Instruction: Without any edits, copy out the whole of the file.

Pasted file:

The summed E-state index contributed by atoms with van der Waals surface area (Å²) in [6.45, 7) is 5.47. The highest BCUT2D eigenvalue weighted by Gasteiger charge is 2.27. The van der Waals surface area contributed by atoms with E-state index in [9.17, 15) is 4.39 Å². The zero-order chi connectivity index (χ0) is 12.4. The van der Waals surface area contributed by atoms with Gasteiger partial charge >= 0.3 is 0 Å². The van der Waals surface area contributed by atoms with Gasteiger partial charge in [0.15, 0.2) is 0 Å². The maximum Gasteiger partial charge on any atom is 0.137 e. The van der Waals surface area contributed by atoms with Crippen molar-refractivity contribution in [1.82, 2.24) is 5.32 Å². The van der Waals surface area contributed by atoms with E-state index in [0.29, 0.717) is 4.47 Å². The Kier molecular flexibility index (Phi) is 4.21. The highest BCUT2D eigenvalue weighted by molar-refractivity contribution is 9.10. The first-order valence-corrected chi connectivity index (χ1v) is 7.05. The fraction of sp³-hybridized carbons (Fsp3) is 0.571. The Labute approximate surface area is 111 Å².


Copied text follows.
The summed E-state index contributed by atoms with van der Waals surface area (Å²) in [6.45, 7) is 5.47. The highest BCUT2D eigenvalue weighted by Gasteiger charge is 2.27. The van der Waals surface area contributed by atoms with E-state index in [9.17, 15) is 4.39 Å². The zero-order chi connectivity index (χ0) is 12.4. The van der Waals surface area contributed by atoms with Gasteiger partial charge >= 0.3 is 0 Å². The van der Waals surface area contributed by atoms with Gasteiger partial charge in [0.15, 0.2) is 0 Å². The maximum Gasteiger partial charge on any atom is 0.137 e. The van der Waals surface area contributed by atoms with Crippen molar-refractivity contribution in [1.82, 2.24) is 5.32 Å². The van der Waals surface area contributed by atoms with E-state index in [0.29, 0.717) is 4.47 Å². The Kier molecular flexibility index (Phi) is 4.21. The highest BCUT2D eigenvalue weighted by molar-refractivity contribution is 9.10. The first-order valence-corrected chi connectivity index (χ1v) is 7.05. The fraction of sp³-hybridized carbons (Fsp3) is 0.571. The Labute approximate surface area is 111 Å².